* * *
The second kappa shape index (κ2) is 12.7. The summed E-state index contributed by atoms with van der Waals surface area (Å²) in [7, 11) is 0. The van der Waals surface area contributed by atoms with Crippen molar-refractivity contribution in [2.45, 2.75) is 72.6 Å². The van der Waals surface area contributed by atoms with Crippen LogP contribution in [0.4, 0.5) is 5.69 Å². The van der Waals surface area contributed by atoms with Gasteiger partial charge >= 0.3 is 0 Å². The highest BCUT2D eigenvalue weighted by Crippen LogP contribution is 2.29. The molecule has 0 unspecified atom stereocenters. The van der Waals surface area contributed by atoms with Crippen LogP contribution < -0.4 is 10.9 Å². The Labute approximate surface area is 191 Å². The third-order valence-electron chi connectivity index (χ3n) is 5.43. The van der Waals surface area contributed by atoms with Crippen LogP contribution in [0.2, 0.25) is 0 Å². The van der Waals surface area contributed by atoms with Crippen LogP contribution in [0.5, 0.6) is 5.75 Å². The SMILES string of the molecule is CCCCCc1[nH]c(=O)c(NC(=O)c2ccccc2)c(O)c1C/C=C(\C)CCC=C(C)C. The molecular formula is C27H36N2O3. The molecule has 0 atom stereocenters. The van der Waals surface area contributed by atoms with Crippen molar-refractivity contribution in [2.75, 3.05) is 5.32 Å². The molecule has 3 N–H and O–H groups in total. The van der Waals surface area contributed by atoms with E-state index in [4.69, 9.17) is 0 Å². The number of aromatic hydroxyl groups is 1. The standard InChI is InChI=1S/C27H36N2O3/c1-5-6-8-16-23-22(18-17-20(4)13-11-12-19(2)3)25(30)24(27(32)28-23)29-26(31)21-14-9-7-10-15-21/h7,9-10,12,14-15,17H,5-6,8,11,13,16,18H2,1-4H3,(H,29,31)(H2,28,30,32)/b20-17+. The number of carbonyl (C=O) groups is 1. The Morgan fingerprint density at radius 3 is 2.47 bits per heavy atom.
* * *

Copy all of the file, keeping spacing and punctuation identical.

The second kappa shape index (κ2) is 12.7. The summed E-state index contributed by atoms with van der Waals surface area (Å²) in [7, 11) is 0. The van der Waals surface area contributed by atoms with Crippen molar-refractivity contribution in [2.45, 2.75) is 72.6 Å². The van der Waals surface area contributed by atoms with Crippen LogP contribution in [0.4, 0.5) is 5.69 Å². The van der Waals surface area contributed by atoms with Gasteiger partial charge >= 0.3 is 0 Å². The highest BCUT2D eigenvalue weighted by Crippen LogP contribution is 2.29. The molecule has 0 unspecified atom stereocenters. The van der Waals surface area contributed by atoms with Crippen LogP contribution < -0.4 is 10.9 Å². The Labute approximate surface area is 191 Å². The third-order valence-electron chi connectivity index (χ3n) is 5.43. The van der Waals surface area contributed by atoms with Crippen LogP contribution in [0.2, 0.25) is 0 Å². The van der Waals surface area contributed by atoms with Crippen LogP contribution in [0.5, 0.6) is 5.75 Å². The SMILES string of the molecule is CCCCCc1[nH]c(=O)c(NC(=O)c2ccccc2)c(O)c1C/C=C(\C)CCC=C(C)C. The molecular formula is C27H36N2O3. The molecule has 0 atom stereocenters. The van der Waals surface area contributed by atoms with Crippen molar-refractivity contribution in [2.75, 3.05) is 5.32 Å². The molecule has 3 N–H and O–H groups in total. The van der Waals surface area contributed by atoms with E-state index in [4.69, 9.17) is 0 Å². The number of aromatic hydroxyl groups is 1. The standard InChI is InChI=1S/C27H36N2O3/c1-5-6-8-16-23-22(18-17-20(4)13-11-12-19(2)3)25(30)24(27(32)28-23)29-26(31)21-14-9-7-10-15-21/h7,9-10,12,14-15,17H,5-6,8,11,13,16,18H2,1-4H3,(H,29,31)(H2,28,30,32)/b20-17+. The number of carbonyl (C=O) groups is 1. The Morgan fingerprint density at radius 3 is 2.47 bits per heavy atom.